Check this out…eliminating bow torque super smooth draw solid wall, and perffecly aligned pins. all thanks to thisHere is a different version on my DXT. if you thought this bow was smooth OMG is silky smooth with this system Check how the cable and strings move with the draw cycle no obstruction at all, pins line up perffecly, and the accuracy is amazing. Stay tuned for pictures of my sons Drenalin!
Location: Layton, UtahI’m Impressed, Looks good!
ScottThat Crazy Old Mormon in Utah! My Bow: Prime Impact 50# @ 29" My Rest: Trophy Ridge "SmackDown" My Sight: Spott Hogg "Hunter"Well it looks good. Are you going to protect it with a patent for the right to it?This system has already being patented. The gentelman who invented is Joe Marsullo, is just that he only made it for bows with cable rods. That didnt stop me though.Hmmm … I’m perplexed as to what it does differently, better, than the cable rod, which flexes, and Teflon cable guide that is on my dual-cam 1992 Browning Maxim, or the flex rod system, like on the BowTechs? Also, I don’t understand how it could make the wall more solid, especially on a solocam, unless the system creates the equivalent of a draw stop … either the cams are timed or not timed, regardless of the cabling?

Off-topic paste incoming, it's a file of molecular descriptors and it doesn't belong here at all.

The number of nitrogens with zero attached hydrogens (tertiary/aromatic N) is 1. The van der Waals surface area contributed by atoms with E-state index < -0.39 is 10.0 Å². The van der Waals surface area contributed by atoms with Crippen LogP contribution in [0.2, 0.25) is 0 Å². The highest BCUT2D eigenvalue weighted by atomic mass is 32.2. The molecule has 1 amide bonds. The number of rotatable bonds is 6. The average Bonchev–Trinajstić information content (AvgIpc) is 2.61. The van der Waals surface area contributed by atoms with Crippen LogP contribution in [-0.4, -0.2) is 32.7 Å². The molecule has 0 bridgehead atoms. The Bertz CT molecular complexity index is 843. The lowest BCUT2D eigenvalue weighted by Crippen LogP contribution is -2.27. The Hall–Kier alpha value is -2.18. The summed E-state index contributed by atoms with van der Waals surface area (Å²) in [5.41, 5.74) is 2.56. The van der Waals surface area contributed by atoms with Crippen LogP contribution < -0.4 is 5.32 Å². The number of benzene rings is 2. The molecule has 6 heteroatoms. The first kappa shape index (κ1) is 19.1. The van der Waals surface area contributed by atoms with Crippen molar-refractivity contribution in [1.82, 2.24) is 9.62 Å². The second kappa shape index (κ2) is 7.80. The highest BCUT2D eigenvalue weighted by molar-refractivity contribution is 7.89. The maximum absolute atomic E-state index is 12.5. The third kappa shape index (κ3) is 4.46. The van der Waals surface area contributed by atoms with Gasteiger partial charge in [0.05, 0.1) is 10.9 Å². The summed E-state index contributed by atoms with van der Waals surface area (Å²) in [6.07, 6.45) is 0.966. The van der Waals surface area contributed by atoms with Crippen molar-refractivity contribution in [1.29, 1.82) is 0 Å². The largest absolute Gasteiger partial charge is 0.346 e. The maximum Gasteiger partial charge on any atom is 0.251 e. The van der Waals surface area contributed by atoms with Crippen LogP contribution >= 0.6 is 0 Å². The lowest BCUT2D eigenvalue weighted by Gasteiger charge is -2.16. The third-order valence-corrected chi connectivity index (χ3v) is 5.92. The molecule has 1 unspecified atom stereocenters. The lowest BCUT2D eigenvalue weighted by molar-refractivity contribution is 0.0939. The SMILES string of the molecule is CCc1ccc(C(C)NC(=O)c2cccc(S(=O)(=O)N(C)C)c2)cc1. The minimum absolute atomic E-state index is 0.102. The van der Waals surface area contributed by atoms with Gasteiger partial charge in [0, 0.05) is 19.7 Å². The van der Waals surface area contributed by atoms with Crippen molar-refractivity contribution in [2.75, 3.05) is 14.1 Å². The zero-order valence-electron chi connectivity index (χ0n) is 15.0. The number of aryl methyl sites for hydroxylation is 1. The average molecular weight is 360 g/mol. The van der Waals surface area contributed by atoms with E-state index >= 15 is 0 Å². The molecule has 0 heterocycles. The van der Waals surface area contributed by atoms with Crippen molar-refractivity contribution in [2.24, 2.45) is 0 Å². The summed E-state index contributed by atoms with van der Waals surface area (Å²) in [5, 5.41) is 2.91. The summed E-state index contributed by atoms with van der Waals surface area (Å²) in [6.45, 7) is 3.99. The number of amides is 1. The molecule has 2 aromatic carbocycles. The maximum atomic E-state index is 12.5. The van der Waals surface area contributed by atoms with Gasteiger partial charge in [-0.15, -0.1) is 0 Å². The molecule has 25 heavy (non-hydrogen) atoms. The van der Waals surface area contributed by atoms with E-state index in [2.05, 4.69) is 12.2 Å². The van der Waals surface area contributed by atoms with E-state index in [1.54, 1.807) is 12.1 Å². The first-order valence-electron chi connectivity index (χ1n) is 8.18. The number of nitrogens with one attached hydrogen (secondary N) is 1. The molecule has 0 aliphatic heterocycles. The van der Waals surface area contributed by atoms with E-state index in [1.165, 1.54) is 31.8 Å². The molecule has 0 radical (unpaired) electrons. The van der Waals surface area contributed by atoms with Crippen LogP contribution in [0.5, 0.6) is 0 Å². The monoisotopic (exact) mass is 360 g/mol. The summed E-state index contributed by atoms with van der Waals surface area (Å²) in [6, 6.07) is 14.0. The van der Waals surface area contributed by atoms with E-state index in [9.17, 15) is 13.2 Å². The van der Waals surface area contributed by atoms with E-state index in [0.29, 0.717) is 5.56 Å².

I did a Search at USPTO for ’tilt’, ‘tamer’, ‘torque’, ‘archery’ in the Abstract Field and for “Marsullo” in the Inventor/Assignee/Applicant Name Field which produced zero results. Are you sure he isn’t Joseph Marzullo, who holds many patents for mail/envelope stackers, document feeders, etc., but none for archery related devices that I could find?
Is very easy to understand, when you realize your limbs are not flexed to the side. neither are the cams.And that is the part that isn’t obvious to me without fletch contact with the cabling … perhaps you could explain how the limbs/cams are not flexed to the side by this mechanism, or less so than by a flexible cable rod/arm, or just bending a cable rod to reduce the amount the cables are pulled to the side at brace. I’m most confused on how this would work on the AVS system that uses a floating yoke, similar to the yoke system on my 1992 Browning?
- This reply was modified 1 year, 11 months ago by gjarcher.
Also, what is the purpose of the ‘block’ on the rod, is it a cable slide stop? … a pivot point? … a cable rod offset? Some of the claims, such as firmer cam wall, and the appearance/function are similar to the TurboSpeed apparatus, invented by De Sousa. http://www.bowturbow.com/index.html
this website as plenty of info just type tilt tamer. Just want to say this, I am not part of this company just
- This reply was modified 1 year, 11 months ago by gjarcher.
a guy that wants to make my bow better than already is. Check it out and i amazing!!#!OK, found it … http://tilttamer.com/how_works.asp